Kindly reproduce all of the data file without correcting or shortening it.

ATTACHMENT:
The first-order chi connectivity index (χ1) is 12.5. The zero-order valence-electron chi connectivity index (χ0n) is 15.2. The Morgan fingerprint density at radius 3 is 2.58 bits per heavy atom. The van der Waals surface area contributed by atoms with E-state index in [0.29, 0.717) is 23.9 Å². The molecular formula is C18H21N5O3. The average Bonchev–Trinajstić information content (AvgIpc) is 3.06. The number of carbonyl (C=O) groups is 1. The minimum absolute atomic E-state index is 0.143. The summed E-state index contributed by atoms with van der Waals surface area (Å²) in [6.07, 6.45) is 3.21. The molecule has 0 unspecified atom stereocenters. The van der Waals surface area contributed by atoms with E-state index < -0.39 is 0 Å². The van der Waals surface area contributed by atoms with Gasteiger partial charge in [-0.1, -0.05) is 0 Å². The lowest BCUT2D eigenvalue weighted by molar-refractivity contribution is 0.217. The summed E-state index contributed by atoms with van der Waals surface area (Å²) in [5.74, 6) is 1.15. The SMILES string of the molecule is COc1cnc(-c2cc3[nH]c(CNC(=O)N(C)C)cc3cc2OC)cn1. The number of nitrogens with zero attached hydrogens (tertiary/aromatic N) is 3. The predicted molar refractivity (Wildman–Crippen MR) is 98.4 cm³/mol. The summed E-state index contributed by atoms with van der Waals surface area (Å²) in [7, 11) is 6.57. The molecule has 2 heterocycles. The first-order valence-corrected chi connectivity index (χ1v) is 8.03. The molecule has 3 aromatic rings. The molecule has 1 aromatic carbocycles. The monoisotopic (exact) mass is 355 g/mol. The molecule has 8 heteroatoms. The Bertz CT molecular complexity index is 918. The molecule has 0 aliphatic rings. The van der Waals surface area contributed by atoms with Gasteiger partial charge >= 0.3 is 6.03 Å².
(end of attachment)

The first-order chi connectivity index (χ1) is 12.5. The zero-order valence-electron chi connectivity index (χ0n) is 15.2. The Morgan fingerprint density at radius 3 is 2.58 bits per heavy atom. The van der Waals surface area contributed by atoms with E-state index in [0.29, 0.717) is 23.9 Å². The molecular formula is C18H21N5O3. The average Bonchev–Trinajstić information content (AvgIpc) is 3.06. The number of carbonyl (C=O) groups is 1. The minimum absolute atomic E-state index is 0.143. The summed E-state index contributed by atoms with van der Waals surface area (Å²) in [6.07, 6.45) is 3.21. The molecule has 0 unspecified atom stereocenters. The van der Waals surface area contributed by atoms with E-state index < -0.39 is 0 Å². The van der Waals surface area contributed by atoms with Gasteiger partial charge in [-0.1, -0.05) is 0 Å². The lowest BCUT2D eigenvalue weighted by molar-refractivity contribution is 0.217. The summed E-state index contributed by atoms with van der Waals surface area (Å²) in [5.74, 6) is 1.15. The SMILES string of the molecule is COc1cnc(-c2cc3[nH]c(CNC(=O)N(C)C)cc3cc2OC)cn1. The number of nitrogens with zero attached hydrogens (tertiary/aromatic N) is 3. The predicted molar refractivity (Wildman–Crippen MR) is 98.4 cm³/mol. The summed E-state index contributed by atoms with van der Waals surface area (Å²) in [7, 11) is 6.57. The molecule has 2 heterocycles. The first-order valence-corrected chi connectivity index (χ1v) is 8.03. The molecule has 3 aromatic rings. The molecule has 1 aromatic carbocycles. The monoisotopic (exact) mass is 355 g/mol. The molecule has 8 heteroatoms. The Bertz CT molecular complexity index is 918. The molecule has 0 aliphatic rings. The van der Waals surface area contributed by atoms with Gasteiger partial charge >= 0.3 is 6.03 Å².